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MIT Technology Review

What the hell is going on with coronavirus testing in the US?

The country is woefully behind where it should be, and that’s going to make it much harder to track and curtail the coronavirus’s spread.

Justin Sullivan / Getty Images

A couple of weeks ago I began to feel unwell. It started with a sore throat, then sinus pressure and a headache, and then a runny nose and cough. My body was overcome with fatigue, and I was struggling to push through nausea to eat.

In fact, I had many of the symptoms of Covid-19 (even the loss of taste and smell, which is increasingly looking like a sign of the illness) except one: a fever. But when I went to urgent care (twice), the doctors who saw me each time dismissed any concerns about coronavirus. They cited the lack of a clear fever plus the fact that I hadn’t been out of the country recently.

Coronavirus symptoms share a very large overlap with what you’d expect from the common cold or the flu. So if you go to your doctor or the local clinic to get checked out, it would seem to make sense that health staff would want to test you for Covid-19.

“We have a simple message for all countries: test, test, test,” World Health Organization head Tedros Adhanom Ghebreyesus told reporters March 16. “Test every suspected case. If they test positive, isolate them and find out who they have been in close contact with two days before they developed symptoms, and test those people too.”

But even weeks after we’ve heard federal officials tell us the US is ramping up coronavirus testing, many people are still not getting checked. Many have been rejected because they showed no symptoms, even if they made it clear they had been in close proximity with someone who tested positive. Around the country there’s testimony after testimony from doctors and patients alike who have good reasons for wanting Covid-19 testing but cannot get it. Weeks after government officials said they had rectified the initial coronavirus testing problems that plagued the country last month, and after President Trump announced that anyone who wants to get tested would be able to, people around the country are still finding it impossible. (Unless, it seems, you’re a celebrity.)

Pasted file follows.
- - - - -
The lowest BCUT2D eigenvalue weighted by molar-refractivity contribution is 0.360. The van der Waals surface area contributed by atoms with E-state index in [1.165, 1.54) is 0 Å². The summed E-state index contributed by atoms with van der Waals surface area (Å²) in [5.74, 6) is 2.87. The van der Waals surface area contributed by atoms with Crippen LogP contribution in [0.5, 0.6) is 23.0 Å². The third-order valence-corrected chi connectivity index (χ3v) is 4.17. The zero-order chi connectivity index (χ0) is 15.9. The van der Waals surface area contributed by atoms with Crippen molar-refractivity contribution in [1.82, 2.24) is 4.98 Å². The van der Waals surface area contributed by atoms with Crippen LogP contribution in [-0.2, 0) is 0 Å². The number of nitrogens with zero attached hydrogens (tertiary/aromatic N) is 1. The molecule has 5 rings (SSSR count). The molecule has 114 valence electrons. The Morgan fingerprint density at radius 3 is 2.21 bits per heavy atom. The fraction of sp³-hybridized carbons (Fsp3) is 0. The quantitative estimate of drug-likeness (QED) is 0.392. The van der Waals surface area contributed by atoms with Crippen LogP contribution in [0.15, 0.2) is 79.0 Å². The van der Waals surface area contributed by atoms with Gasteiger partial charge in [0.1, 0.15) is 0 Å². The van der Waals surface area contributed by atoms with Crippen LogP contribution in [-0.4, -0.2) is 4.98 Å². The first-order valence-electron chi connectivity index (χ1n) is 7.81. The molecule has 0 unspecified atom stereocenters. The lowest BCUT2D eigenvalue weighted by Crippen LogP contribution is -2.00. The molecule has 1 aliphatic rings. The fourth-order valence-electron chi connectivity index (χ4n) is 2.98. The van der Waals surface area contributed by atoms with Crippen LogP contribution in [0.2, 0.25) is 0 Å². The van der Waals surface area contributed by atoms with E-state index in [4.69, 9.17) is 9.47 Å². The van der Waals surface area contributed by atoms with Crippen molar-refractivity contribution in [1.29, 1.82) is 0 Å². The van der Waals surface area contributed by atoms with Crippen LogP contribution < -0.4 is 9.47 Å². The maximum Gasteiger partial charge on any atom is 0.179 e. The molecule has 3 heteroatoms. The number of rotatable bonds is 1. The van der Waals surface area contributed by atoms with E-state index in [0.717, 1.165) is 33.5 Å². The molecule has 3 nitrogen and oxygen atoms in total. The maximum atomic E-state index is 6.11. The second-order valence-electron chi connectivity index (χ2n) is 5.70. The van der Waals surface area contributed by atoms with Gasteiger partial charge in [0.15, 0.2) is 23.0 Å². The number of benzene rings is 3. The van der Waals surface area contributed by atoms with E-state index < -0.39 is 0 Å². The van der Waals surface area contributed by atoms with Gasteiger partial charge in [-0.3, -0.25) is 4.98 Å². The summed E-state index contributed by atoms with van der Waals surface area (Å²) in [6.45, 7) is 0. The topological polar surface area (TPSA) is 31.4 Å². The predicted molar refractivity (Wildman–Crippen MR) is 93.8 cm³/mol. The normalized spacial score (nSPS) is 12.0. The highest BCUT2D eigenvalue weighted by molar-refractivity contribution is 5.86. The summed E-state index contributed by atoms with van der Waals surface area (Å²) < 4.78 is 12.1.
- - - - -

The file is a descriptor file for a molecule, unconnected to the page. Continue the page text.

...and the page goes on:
This contrasts sharply with other countries that have tackled the outbreak with a strict regime of testing, contact tracing, and isolation of the infected and potentially infected.

South Korea, where the number of new cases has seemingly flatlined to a little over 9,000, is an example of how aggressive testing action (without the draconian measures used by China) can help flatten the curve effectively. The country is testing nearly 20,000 people a day, offering services like free “drive-through testing” where you can be swabbed for samples in minutes, with results texted to you the following day. Over 327,000 South Koreans have been tested so far—about 1 in 170 people.

Compare that with the US, which confirmed its first case of coronavirus the same day as South Korea (January 20). Ashish K. Jha, the director of the Global Health Institute at Harvard University, told the Associated Press the US ought to be testing up to 150,000 people a day. Instead, we are at a paltry 40,000 tests per day. As of March 24, just over 350,000 people have been tested in the US—about 1 in 943.

In other words, what we need to do to stop the spread of coronavirus—vigilantly test as many people as possible—is simply not happening.

“It’s very clear over there [South Korea] how people can get a test, very rapidly,” says Joshua Sharfstein, the vice dean for public health practice and community engagement at Johns Hopkins Bloomberg School of Public Health. “And that requires more than just test availability—it’s also about being better organized.” By comparison, he says, the US health-care system “is not built for something like this.”